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pelorus solomon islands tender island beach

Yacht Experiences


Navigate through the Solomon Islands on this enchanting trip beneath the waves and deep into the jungle. Dive sunken WWII seaplanes, hike to immense waterfalls, and spot saltwater crocodiles from your canoe. Beyond the military history and the natural wonders, you’ll also encounter the intriguing local culture while relaxing in luxury anchored in blissful tropical bays.

When to go:
May – September, November – January


Arrive in Honiara where you’ll be welcomed and escorted to your yacht. Once you’ve settled in, uncover the WWII history of east Honiara, exploring its memorials and monuments. Trek into the verdant interior until you hear and then see the over 200ft Tenaru Waterfalls.

WWII history continues beneath the waves, particularly at Ironbottom Sound. Running between The Florida Islands and Guadalcanal, this undersea passage holds the remains of the ships and planes that sunk during the Battle of Guadalcanal. Amid the wrecks are a US Navy destroyer and a nearly 500ft oil tanker.

The next day you’ll cruise through these paradise waters to the southern side of The Florida Islands. Anchored near Tulagi, this is another diving hotspot with more WWII shipwrecks—including a Japanese seaplane nearly 100ft down. Alternatively, you can visit the famous Twin Tunnels instead.

Entering these vertical descending lava tunnels you’ll see fan and whip coral before reaching the cave at the bottom teeming with schools of fusiliers and snapper, cuttlefish, and octopus.


Accompanied by stunning views over the islands, cruise north through the Mboli Passage until you reach Maravaghi. Spot manta rays as you enjoy an afternoon of surfing. Afterward, visit the villages of Roderick Bay and Olevuga to immerse yourself in the islanders’ warm welcome.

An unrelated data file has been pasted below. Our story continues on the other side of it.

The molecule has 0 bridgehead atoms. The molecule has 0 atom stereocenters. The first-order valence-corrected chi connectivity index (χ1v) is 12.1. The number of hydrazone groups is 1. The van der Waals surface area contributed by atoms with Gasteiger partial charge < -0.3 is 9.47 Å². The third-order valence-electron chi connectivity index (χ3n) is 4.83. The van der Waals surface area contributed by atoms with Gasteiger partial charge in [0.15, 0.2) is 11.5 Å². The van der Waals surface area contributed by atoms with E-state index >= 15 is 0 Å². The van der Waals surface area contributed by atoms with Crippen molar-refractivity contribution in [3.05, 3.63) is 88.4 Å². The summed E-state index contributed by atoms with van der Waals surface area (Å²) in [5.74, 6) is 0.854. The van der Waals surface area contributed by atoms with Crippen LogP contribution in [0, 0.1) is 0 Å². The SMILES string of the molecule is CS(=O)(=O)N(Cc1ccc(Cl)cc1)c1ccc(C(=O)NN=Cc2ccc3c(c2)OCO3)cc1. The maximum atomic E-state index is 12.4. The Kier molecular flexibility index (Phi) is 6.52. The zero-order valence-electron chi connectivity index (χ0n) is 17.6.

Next, you’ll anchor at Karomulun Point off of Russell Island, close to a trio of awe-inspiring dive sites. See the reflective Mirror Pond, the reef canyon known as Leru Cut, and the unique nudibranch display at the Blue Wall.

Onwards to Kavachi where you approach one of the Pacific’s most active underwater volcanoes. Snorkel amid the reef sharks before a guided canoe trip along the Varea River in search of sizeable saltwater crocodiles.


Marova is the world’s largest saltwater lagoon and a UNESCO-protected site. Mbulo is a superb introduction to the incredible diving found here: a gently sloping wall that connects with accessible lava tubes.

Afterward, take a canoe from your yacht to meet the Peava village locals. Well known for their intricate carvings, you’ll learn about their traditional art as well as their role in preserving their island environment.

The final stop on your Solomon Islands expedition is Tetepara—the largest uninhabited island in the archipelago and essentially unexplored territory. You’ll join conservationists in turtle tagging while also studying dugongs and crocodiles. After a hike through the verdant rainforest, attempt a Melanesian feast using traditional hot rocks to bring out the authentic Solomon Island flavors.